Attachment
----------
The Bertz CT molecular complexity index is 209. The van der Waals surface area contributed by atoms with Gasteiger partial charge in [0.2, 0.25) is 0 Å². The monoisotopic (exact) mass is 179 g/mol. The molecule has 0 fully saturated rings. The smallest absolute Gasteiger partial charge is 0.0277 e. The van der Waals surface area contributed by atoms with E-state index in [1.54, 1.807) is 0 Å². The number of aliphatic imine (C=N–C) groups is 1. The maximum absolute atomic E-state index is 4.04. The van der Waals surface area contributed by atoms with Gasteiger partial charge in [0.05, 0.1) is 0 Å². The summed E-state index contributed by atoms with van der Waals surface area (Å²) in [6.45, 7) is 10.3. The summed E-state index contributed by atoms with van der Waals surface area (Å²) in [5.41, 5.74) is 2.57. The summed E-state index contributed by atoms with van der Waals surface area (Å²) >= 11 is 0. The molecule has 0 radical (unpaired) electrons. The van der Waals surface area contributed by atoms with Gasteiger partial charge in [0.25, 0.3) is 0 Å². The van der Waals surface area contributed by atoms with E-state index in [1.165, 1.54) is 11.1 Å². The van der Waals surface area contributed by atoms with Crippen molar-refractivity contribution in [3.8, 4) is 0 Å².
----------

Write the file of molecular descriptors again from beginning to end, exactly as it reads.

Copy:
The Bertz CT molecular complexity index is 209. The van der Waals surface area contributed by atoms with Gasteiger partial charge in [0.2, 0.25) is 0 Å². The monoisotopic (exact) mass is 179 g/mol. The molecule has 0 fully saturated rings. The smallest absolute Gasteiger partial charge is 0.0277 e. The van der Waals surface area contributed by atoms with E-state index in [1.54, 1.807) is 0 Å². The number of aliphatic imine (C=N–C) groups is 1. The maximum absolute atomic E-state index is 4.04. The van der Waals surface area contributed by atoms with Gasteiger partial charge in [0.05, 0.1) is 0 Å². The summed E-state index contributed by atoms with van der Waals surface area (Å²) in [6.45, 7) is 10.3. The summed E-state index contributed by atoms with van der Waals surface area (Å²) in [5.41, 5.74) is 2.57. The summed E-state index contributed by atoms with van der Waals surface area (Å²) >= 11 is 0. The molecule has 0 radical (unpaired) electrons. The van der Waals surface area contributed by atoms with Gasteiger partial charge in [0.25, 0.3) is 0 Å². The van der Waals surface area contributed by atoms with E-state index in [1.165, 1.54) is 11.1 Å². The van der Waals surface area contributed by atoms with Crippen molar-refractivity contribution in [3.8, 4) is 0 Å².